Now, being a retired EMT and being married to a Registered Nurse, I’m smart enough to know that Cortisone is a steroid that simply reduces inflammation and tricks your body into thinking there is no pain...so I am smart enough to remain steadfast in not using it and using the crutch they provided me to walk with until I get at least two more weeks under my belt and the pain of pulling my heal back against my thigh quits. I just went out and let the critters out, then gathered eggs on one crutch and did well. Vicki still has to tend the cats up in the loft, but I played with them a little on the steps this morning. I should have fed them on the steps since I didn’t want to climb the stairs......but I didn’t. That’s ok, Vick will want to go out to feed them and look at the chickens anyway.
It again looks as if we have some chickens with colds. Several are walking around shaking their heads, and gasping for air. The extreme heat doesn’t help either. We will get them on some additives for their water to see if it can give them a little relief. If not, we will go into a shutdown in egg sales and give them antibiotics. During the 2 weeks of medication, we will gather eggs to cartons and place them in the brooding house. After week one, we will put them into the one incubator...and after the second week is gathered in the brooding house, we will put them into the other incubator. That way we will not sell eggs during the medication treatments and the eggs will not be wasted, but hatched. New chicks are always fed medicated feed so it won’t matter when the chicks are hatched.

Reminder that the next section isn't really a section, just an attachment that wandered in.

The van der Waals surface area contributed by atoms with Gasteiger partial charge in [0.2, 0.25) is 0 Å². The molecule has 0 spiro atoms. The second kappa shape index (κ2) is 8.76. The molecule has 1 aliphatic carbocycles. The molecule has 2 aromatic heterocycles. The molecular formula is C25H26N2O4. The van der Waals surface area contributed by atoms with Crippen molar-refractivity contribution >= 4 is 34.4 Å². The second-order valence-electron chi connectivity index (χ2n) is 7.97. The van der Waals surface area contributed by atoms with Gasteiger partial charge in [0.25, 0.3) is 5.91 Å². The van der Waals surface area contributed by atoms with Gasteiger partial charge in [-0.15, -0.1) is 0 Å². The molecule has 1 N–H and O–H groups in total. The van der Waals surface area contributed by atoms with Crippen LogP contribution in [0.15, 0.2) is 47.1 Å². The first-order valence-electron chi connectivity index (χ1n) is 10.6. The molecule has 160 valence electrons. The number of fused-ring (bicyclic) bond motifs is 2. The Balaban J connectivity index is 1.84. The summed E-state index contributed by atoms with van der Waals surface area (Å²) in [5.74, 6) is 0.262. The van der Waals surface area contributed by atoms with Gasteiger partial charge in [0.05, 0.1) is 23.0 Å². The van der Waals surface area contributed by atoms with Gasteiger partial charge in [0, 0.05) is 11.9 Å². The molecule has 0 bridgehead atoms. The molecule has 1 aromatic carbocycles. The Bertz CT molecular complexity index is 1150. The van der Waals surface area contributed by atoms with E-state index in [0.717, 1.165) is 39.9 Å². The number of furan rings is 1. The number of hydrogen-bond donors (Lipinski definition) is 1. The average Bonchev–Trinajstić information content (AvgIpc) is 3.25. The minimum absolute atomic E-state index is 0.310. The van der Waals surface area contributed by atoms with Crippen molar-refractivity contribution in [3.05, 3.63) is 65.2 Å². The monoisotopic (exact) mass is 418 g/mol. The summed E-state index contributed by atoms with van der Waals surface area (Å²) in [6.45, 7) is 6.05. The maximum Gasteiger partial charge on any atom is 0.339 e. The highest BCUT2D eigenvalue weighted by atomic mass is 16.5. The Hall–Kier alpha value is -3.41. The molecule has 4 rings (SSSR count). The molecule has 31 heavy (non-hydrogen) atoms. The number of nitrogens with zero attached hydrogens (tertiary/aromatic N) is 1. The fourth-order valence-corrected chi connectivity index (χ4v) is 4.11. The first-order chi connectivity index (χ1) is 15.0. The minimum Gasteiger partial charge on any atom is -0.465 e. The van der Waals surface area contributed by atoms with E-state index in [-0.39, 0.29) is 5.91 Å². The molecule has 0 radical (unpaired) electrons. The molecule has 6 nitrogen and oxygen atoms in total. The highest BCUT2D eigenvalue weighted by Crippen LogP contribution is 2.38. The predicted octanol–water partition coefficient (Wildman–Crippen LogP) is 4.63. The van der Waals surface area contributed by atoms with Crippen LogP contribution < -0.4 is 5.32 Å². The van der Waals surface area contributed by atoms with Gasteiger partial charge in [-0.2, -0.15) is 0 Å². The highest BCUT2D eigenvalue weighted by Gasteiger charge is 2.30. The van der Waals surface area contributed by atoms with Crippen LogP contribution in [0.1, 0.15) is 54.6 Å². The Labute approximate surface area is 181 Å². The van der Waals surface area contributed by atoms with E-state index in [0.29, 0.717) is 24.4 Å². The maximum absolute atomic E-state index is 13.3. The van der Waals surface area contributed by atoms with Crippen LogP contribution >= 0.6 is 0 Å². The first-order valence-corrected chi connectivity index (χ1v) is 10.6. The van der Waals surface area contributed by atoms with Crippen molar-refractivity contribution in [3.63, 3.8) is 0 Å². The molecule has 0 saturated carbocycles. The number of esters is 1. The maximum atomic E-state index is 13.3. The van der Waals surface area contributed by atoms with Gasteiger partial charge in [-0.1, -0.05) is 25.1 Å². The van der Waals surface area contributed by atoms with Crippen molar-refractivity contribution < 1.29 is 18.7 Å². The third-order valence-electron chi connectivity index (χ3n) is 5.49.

We will only treat our flock with antibiotics for a week and then allow a week for the meds to clear the birds system before resuming egg sales.
I worked on my third book this morning called “Life in the Barren World”, which is a book about me growing up as a youth of twelve years old in central Pennsylvania, right next to the massive acreage of the Scotia Mines, opened in 1881 by Carnegie Bros. & Co, who also built a railroad to haul the ore. Andrew Carnegie named them Scotia after his native Scotland. A Bellefonte company bought the property in 1899 and worked it to 1912. Mining ended when the much-superior ores of the Lake Superior region were developed. In all, 1.7 million tons of ore were taken out of Scotia, at a grade of about 10-15% Fe, which amounted to only 11,333,333.33 pounds of raw iron. To gain such a small amount of raw iron, they had to deface a large area with a maximum working depth of 75 to 100 feet in the major mine pit. When this venture was abandoned around WWII, the land started to recover, but not before we, as growing kids were able to claim this 6,400 acre playground as our own and enjoy the many interesting things created there. We spent many a day exploring and playing anywhere and everywhere throughout this vast area. I have many memories of childhood shenanigans committed there and lots of funny and interesting tales to tell. This book is actually another great pleasure to write. Just like my second book, “It All Began with a Puppy...Our Uncommon Journey”, which is now in publishing’s second writing. I work on it for awhile and then this one.